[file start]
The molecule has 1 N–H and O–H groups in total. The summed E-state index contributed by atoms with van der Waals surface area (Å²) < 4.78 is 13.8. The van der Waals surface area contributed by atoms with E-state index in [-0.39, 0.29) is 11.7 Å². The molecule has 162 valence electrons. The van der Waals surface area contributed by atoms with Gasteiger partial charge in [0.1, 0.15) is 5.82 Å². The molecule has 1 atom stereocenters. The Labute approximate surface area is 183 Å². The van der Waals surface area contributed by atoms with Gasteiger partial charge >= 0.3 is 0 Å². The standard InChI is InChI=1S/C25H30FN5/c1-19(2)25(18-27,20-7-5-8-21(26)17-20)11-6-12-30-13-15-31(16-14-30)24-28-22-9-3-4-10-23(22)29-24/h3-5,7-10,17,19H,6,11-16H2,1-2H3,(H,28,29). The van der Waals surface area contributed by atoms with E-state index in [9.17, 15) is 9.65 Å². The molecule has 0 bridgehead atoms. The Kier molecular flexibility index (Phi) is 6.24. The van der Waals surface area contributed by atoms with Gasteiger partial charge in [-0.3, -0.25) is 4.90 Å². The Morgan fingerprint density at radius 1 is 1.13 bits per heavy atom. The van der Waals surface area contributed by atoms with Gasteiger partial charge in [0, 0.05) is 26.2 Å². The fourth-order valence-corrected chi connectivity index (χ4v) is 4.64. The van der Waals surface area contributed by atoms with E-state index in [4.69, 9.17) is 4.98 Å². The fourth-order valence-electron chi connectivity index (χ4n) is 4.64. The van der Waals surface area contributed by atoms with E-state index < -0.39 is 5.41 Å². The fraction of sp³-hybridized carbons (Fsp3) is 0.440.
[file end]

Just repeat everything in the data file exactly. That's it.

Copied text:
The molecule has 1 N–H and O–H groups in total. The summed E-state index contributed by atoms with van der Waals surface area (Å²) < 4.78 is 13.8. The van der Waals surface area contributed by atoms with E-state index in [-0.39, 0.29) is 11.7 Å². The molecule has 162 valence electrons. The van der Waals surface area contributed by atoms with Gasteiger partial charge in [0.1, 0.15) is 5.82 Å². The molecule has 1 atom stereocenters. The Labute approximate surface area is 183 Å². The van der Waals surface area contributed by atoms with Gasteiger partial charge >= 0.3 is 0 Å². The standard InChI is InChI=1S/C25H30FN5/c1-19(2)25(18-27,20-7-5-8-21(26)17-20)11-6-12-30-13-15-31(16-14-30)24-28-22-9-3-4-10-23(22)29-24/h3-5,7-10,17,19H,6,11-16H2,1-2H3,(H,28,29). The van der Waals surface area contributed by atoms with E-state index in [9.17, 15) is 9.65 Å². The molecule has 0 bridgehead atoms. The Kier molecular flexibility index (Phi) is 6.24. The van der Waals surface area contributed by atoms with Gasteiger partial charge in [-0.3, -0.25) is 4.90 Å². The Morgan fingerprint density at radius 1 is 1.13 bits per heavy atom. The van der Waals surface area contributed by atoms with Gasteiger partial charge in [0, 0.05) is 26.2 Å². The fourth-order valence-corrected chi connectivity index (χ4v) is 4.64. The van der Waals surface area contributed by atoms with E-state index in [4.69, 9.17) is 4.98 Å². The fourth-order valence-electron chi connectivity index (χ4n) is 4.64. The van der Waals surface area contributed by atoms with E-state index < -0.39 is 5.41 Å². The fraction of sp³-hybridized carbons (Fsp3) is 0.440.